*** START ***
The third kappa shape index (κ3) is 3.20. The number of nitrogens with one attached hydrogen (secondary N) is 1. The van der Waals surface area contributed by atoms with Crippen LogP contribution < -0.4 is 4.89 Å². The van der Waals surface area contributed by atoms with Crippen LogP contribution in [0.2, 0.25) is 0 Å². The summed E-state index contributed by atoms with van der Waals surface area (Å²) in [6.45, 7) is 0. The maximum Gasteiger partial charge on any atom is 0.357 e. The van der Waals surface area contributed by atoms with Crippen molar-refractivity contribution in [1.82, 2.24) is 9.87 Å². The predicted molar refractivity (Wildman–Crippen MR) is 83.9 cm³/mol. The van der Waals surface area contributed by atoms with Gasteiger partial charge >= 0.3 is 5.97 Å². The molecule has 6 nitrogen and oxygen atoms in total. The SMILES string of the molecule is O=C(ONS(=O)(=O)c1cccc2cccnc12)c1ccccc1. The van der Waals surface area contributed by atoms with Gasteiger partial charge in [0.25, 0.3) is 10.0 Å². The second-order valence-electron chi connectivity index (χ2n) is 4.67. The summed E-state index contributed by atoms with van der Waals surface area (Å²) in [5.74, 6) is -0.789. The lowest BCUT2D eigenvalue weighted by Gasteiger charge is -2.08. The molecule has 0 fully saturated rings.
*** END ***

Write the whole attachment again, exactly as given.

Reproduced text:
The third kappa shape index (κ3) is 3.20. The number of nitrogens with one attached hydrogen (secondary N) is 1. The van der Waals surface area contributed by atoms with Crippen LogP contribution < -0.4 is 4.89 Å². The van der Waals surface area contributed by atoms with Crippen LogP contribution in [0.2, 0.25) is 0 Å². The summed E-state index contributed by atoms with van der Waals surface area (Å²) in [6.45, 7) is 0. The maximum Gasteiger partial charge on any atom is 0.357 e. The van der Waals surface area contributed by atoms with Crippen molar-refractivity contribution in [1.82, 2.24) is 9.87 Å². The predicted molar refractivity (Wildman–Crippen MR) is 83.9 cm³/mol. The van der Waals surface area contributed by atoms with Gasteiger partial charge >= 0.3 is 5.97 Å². The molecule has 6 nitrogen and oxygen atoms in total. The SMILES string of the molecule is O=C(ONS(=O)(=O)c1cccc2cccnc12)c1ccccc1. The van der Waals surface area contributed by atoms with Gasteiger partial charge in [0.25, 0.3) is 10.0 Å². The second-order valence-electron chi connectivity index (χ2n) is 4.67. The summed E-state index contributed by atoms with van der Waals surface area (Å²) in [5.74, 6) is -0.789. The lowest BCUT2D eigenvalue weighted by Gasteiger charge is -2.08. The molecule has 0 fully saturated rings.